24. September 2010 17:24
In the ever-expanding area of operational due diligence, a major focus is given to the operational integrity and risk controls of a hedge fund’s service providers. Of specific concern are those firms with direct access and control of a fund’s assets: administrators and custodians. Some level of risk-management comfort is given by a certification of the service provider’s processes by an SAS 70 audit by an independent audit firm. Coming in June 2011, the current SAS 70 examination guidelines will be superseded by Statement on Standards for Attestation Engagements 16, or simply SSAE 16.
Currently, successful completion of a SAS 70 audit represents that a service organization has been through an in-depth audit of their control objectives and control activities, which often include controls over information technology and related processes. In my fund-of-funds firm, we seek this certification from not only our fund’s service providers but also of those for the underlying funds that we invest in. One technical hitch that can arise in getting access to the SAS 70 reports for the external hedge funds’ service providers arises from the fact that the reports are not meant to be distributed beyond the service provider’s direct clients and their auditors. Not a huge hurdle if you can rely upon a representation of the SAS 70 audit, but there’s an increasing the need to see and verify, which may be solved by a disclosure option under the new SSAE 16.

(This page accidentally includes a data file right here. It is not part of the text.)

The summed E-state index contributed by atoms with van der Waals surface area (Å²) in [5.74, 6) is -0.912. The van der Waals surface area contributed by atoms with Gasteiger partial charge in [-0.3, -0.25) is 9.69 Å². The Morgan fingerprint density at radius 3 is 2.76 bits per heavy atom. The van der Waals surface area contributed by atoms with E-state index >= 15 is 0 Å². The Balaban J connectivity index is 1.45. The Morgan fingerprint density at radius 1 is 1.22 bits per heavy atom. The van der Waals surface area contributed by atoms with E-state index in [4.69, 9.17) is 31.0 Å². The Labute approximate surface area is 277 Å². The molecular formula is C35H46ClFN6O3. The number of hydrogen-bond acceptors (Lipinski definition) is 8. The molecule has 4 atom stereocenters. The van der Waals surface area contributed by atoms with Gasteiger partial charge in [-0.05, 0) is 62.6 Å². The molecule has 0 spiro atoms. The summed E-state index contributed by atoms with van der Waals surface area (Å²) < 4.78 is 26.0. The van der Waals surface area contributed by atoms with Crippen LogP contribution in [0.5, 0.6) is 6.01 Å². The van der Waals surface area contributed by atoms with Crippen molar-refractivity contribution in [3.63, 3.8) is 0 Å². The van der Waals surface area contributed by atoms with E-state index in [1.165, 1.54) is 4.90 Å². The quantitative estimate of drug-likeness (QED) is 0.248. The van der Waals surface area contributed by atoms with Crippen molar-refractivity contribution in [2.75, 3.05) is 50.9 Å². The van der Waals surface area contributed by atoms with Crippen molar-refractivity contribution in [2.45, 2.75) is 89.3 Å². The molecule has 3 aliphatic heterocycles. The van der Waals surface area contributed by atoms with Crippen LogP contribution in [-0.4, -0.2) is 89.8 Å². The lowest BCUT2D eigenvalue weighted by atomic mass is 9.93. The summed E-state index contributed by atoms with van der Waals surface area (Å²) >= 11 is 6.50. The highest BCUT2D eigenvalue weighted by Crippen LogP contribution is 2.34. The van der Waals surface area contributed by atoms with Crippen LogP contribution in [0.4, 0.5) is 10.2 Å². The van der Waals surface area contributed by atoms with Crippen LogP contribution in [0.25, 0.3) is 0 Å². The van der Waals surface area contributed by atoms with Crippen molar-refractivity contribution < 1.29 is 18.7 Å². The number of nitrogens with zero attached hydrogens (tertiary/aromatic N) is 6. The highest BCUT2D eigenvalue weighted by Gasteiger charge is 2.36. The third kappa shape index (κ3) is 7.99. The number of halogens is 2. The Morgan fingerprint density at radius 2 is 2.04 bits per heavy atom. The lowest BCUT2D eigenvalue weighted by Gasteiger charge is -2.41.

SSAE 16 highly similar to its SAS 70 predecessor again seeks to have the service organization demonstrate the establishment of control objectives and effectively designed control activities. (As part of the migration from GAAP to IFRS, it has complies with the new international service organization reporting standard – ISAE 3402, for the accounting technicians). SSAE 16 will have three reporting levels, identified as SOCs (Service Organization Controls), two of which can enable external distribution of results. Between the migration to international standards and ability for greater dissemination of reports, one can forecast an increase in demand for these audits.
As the demand for attestation as to service provider controls increases, a greater burden increases on the smaller service providers to have audits of their processes and controls. Many operational due diligence personnel are somewhat wary of firms of small scale, as perceived enterprise risk for these firms are higher. For these small firms, an SSAE 16 examination may be a business imperative.
Matthew Jenal, Senior Advisor, CADOGAN MANAGEMENT, LLC
Executive Board Member, HFBOA